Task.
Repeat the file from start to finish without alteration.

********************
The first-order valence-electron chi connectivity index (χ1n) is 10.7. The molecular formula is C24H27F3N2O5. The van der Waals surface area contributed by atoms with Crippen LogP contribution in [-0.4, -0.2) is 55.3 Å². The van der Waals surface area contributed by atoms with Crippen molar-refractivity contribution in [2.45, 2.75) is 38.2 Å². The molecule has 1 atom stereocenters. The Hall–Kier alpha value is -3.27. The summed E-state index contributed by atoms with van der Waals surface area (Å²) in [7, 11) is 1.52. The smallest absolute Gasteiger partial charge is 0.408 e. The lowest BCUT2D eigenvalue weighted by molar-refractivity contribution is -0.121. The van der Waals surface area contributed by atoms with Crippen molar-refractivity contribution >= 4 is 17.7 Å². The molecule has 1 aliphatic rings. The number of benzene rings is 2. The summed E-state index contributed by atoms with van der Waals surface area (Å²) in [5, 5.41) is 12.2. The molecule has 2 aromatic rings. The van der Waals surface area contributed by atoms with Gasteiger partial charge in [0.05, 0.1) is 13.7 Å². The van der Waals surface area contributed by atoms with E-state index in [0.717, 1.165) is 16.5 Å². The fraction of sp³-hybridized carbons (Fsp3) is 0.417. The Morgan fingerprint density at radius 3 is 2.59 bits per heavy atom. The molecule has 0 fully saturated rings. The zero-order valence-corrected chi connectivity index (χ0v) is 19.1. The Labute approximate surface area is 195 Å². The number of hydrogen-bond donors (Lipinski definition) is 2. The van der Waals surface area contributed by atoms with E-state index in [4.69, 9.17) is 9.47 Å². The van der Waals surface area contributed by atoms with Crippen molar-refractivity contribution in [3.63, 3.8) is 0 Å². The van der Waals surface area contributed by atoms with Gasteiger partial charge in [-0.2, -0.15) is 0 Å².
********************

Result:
The first-order valence-electron chi connectivity index (χ1n) is 10.7. The molecular formula is C24H27F3N2O5. The van der Waals surface area contributed by atoms with Crippen LogP contribution in [-0.4, -0.2) is 55.3 Å². The van der Waals surface area contributed by atoms with Crippen molar-refractivity contribution in [2.45, 2.75) is 38.2 Å². The molecule has 1 atom stereocenters. The Hall–Kier alpha value is -3.27. The summed E-state index contributed by atoms with van der Waals surface area (Å²) in [7, 11) is 1.52. The smallest absolute Gasteiger partial charge is 0.408 e. The lowest BCUT2D eigenvalue weighted by molar-refractivity contribution is -0.121. The van der Waals surface area contributed by atoms with Crippen molar-refractivity contribution >= 4 is 17.7 Å². The molecule has 1 aliphatic rings. The number of benzene rings is 2. The summed E-state index contributed by atoms with van der Waals surface area (Å²) in [5, 5.41) is 12.2. The molecule has 2 aromatic rings. The van der Waals surface area contributed by atoms with Gasteiger partial charge in [0.05, 0.1) is 13.7 Å². The van der Waals surface area contributed by atoms with E-state index in [0.717, 1.165) is 16.5 Å². The fraction of sp³-hybridized carbons (Fsp3) is 0.417. The Morgan fingerprint density at radius 3 is 2.59 bits per heavy atom. The molecule has 0 fully saturated rings. The zero-order valence-corrected chi connectivity index (χ0v) is 19.1. The Labute approximate surface area is 195 Å². The number of hydrogen-bond donors (Lipinski definition) is 2. The van der Waals surface area contributed by atoms with E-state index in [4.69, 9.17) is 9.47 Å². The van der Waals surface area contributed by atoms with Crippen molar-refractivity contribution in [3.63, 3.8) is 0 Å². The van der Waals surface area contributed by atoms with Gasteiger partial charge in [-0.2, -0.15) is 0 Å².